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The use of a synthetic progesterone, levonorgestrel (LNG), to control the oestrous cycle in the koala

K. BallantyneA,E, S. T. AndersonB, M. PyneC, V. NicolsonD, A. MucciD,
A. LisleA and S. D. JohnstonA

ASchool of Agriculture and Food Science, University of Queensland, Gatton, Qld 4343, Australia.
BSchool of Biomedical Sciences, University of Queensland, St Lucia, Qld 4072, Australia.
CCurrumbin Wildlife Sanctuary, Currumbin, Qld 4223, Australia.
DDreamworld, Dreamworld Parkway, Coomera, Qld 4209, Australia.
Corresponding author. Email:

This study investigated the efficacy of a synthetic progestogen, levonorgestrel (LNG), to control koala ovarian activity for the purposes of oestrous synchronisation. Captive koalas were administered either saline control or a 70-mg LNG implant on Day 2 of oestrus. Urogenital cytology, oestrous behaviour and plasma oestradiol-17b and LH concentrations were monitored over a 6-week period. After LNG implant removal females were monitored to determine if the return to oestrus was synchronised. LNG-treated koalas immediately ceased displaying oestrous behaviour, showed no evidence of cornified epithelial cells in smears of urogenital cytology and exhibited low plasma oestradiol-17b concentrations throughout the implantation period. In contrast, oestradiol-17b levels in control koalas showed evidence of continued cyclic activity associated with behavioural oestrus and increased cornified epithelial cells in urogenital smears on Days 33 to 35 after saline injection. After implant removal, LNG-treated koalas exhibited oestrus at 13, 14, 17 and 30 days after implant removal. Plasma LH concentrations varied throughout the study period with no significant time (P = 0.49) or treatment (P = 0.13) effect. Overall results from this study suggest that LNG implants in koalas can inhibit oestrous behaviour and reduce circulating oestradiol-17b levels before oestrus, most likely by preventing development of the pre-ovulatory follicle. However, there was no evidence of LH suppression by the LNG implants. Removal of LNG implants resulted in the synchronous return to oestrus in three of the four treated koalas. Further studies on a larger population are required to validate these findings.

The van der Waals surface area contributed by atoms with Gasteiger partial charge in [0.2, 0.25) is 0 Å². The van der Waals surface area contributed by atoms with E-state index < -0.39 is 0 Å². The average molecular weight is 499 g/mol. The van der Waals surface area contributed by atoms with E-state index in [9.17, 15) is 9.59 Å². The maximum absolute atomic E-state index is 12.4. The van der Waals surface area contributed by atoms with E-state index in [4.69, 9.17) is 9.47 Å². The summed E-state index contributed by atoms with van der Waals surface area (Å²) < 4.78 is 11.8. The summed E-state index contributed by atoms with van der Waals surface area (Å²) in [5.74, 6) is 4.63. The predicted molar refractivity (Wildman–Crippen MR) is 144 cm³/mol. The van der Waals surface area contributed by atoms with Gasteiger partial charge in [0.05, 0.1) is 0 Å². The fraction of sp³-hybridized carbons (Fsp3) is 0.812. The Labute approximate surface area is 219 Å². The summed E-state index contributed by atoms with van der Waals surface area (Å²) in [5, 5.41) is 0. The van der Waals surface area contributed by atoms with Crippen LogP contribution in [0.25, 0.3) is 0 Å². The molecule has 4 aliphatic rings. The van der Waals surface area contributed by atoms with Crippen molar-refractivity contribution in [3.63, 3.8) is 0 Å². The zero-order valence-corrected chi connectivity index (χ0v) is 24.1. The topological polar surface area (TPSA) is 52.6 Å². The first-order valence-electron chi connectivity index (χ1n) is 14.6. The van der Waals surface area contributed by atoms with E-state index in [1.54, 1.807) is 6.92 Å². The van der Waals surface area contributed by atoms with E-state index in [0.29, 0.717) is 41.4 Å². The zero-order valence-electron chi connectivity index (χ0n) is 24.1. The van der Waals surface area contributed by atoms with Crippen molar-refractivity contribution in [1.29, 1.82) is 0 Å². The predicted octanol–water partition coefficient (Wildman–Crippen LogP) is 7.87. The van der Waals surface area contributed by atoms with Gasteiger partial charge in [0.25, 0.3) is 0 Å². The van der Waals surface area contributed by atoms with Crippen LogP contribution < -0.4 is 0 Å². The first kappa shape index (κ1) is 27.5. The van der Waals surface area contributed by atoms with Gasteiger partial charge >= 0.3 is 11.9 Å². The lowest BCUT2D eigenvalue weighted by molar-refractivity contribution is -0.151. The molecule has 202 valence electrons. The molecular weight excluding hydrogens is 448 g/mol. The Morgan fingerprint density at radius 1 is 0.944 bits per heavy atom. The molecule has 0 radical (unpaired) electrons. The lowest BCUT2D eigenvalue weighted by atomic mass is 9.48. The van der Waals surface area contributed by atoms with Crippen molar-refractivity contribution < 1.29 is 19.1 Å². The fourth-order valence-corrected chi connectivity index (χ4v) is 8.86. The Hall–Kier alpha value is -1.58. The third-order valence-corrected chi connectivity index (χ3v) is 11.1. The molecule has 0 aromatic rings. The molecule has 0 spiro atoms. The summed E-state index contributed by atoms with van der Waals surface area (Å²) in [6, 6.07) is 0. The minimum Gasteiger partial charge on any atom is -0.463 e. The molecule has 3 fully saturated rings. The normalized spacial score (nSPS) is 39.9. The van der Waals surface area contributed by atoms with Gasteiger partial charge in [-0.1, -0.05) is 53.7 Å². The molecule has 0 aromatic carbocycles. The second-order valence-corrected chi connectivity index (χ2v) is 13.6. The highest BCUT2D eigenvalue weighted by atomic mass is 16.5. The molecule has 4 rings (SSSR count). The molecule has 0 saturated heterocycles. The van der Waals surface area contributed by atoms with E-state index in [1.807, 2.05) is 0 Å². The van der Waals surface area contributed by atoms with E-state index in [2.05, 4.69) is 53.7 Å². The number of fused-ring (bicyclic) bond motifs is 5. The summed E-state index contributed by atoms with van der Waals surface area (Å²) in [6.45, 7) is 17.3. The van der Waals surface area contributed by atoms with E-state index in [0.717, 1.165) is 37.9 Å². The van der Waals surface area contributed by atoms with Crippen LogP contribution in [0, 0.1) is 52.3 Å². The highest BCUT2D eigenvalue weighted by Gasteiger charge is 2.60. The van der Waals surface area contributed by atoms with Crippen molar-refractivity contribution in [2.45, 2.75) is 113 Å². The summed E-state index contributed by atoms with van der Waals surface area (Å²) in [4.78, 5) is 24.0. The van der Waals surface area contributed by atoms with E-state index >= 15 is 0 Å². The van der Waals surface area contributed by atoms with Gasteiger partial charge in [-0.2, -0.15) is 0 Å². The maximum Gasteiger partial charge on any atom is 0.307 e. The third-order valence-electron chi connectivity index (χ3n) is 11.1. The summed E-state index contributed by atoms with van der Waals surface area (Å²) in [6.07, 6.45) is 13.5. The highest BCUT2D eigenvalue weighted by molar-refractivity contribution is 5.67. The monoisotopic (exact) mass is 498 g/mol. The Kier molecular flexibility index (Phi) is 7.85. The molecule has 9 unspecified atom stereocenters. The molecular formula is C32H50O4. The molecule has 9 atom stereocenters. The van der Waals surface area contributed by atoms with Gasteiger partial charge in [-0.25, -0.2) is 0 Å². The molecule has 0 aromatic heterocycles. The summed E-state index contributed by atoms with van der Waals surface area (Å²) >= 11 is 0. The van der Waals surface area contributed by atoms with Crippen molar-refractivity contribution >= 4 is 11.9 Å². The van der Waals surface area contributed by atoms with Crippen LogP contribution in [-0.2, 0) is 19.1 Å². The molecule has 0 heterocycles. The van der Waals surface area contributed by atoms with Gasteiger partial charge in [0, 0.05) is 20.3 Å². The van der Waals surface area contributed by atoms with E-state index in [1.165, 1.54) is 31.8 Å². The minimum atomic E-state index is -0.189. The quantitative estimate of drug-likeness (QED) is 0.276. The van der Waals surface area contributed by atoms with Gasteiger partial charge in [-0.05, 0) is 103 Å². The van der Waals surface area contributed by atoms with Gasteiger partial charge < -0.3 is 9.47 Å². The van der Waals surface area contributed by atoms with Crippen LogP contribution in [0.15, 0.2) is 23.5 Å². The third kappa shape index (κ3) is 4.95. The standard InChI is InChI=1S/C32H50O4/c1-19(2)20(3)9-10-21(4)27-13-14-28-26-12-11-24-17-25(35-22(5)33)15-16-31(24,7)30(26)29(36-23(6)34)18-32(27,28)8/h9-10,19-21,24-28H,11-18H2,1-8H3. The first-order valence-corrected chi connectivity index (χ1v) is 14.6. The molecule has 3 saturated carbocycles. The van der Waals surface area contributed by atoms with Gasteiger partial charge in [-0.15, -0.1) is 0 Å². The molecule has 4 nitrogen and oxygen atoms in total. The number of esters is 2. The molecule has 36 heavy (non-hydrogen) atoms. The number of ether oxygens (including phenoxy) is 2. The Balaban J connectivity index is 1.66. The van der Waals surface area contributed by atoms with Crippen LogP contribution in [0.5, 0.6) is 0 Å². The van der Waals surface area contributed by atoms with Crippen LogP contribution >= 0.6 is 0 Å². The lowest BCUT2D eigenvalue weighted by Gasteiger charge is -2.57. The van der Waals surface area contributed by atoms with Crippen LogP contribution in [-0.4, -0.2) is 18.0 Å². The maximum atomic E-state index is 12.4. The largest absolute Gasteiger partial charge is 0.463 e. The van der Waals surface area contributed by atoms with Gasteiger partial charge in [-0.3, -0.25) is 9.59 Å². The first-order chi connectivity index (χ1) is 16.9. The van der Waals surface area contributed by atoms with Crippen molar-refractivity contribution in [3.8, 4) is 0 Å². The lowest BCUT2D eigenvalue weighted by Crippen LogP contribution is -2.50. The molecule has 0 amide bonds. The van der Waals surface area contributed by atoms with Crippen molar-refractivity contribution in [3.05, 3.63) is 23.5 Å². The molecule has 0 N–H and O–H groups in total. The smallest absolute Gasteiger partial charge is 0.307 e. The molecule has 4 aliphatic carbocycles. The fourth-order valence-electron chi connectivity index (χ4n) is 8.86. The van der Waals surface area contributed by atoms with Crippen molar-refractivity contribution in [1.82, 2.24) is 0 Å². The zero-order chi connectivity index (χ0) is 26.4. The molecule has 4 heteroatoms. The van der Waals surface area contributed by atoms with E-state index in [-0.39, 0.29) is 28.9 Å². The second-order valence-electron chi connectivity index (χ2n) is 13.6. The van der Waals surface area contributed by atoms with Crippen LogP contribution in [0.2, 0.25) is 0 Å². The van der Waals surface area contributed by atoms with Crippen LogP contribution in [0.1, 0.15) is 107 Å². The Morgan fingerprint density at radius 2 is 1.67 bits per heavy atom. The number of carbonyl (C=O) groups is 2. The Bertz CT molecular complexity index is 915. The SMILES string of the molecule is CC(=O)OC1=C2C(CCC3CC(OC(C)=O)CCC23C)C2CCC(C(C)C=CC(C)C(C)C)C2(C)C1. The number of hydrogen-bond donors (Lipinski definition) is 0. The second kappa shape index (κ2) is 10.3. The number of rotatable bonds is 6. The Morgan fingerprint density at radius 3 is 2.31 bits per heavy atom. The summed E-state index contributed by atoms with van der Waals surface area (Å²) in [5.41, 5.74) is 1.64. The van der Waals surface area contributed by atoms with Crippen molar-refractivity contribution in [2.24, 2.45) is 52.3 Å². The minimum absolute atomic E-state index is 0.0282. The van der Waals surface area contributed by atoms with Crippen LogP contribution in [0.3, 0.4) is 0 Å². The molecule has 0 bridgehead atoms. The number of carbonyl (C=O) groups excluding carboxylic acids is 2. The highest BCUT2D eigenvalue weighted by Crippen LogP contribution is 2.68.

• All
  • 2013
  • Biogeography
  • Biology
  • Chlamydia
  • Diet
  • Disease
  • Ecology
  • Ellis
  • Eucalyptus
  • Genetics
  • Habitat
  • Infection
  • Interventions
  • Koala
  • Lunney
  • Threats
  • Timms
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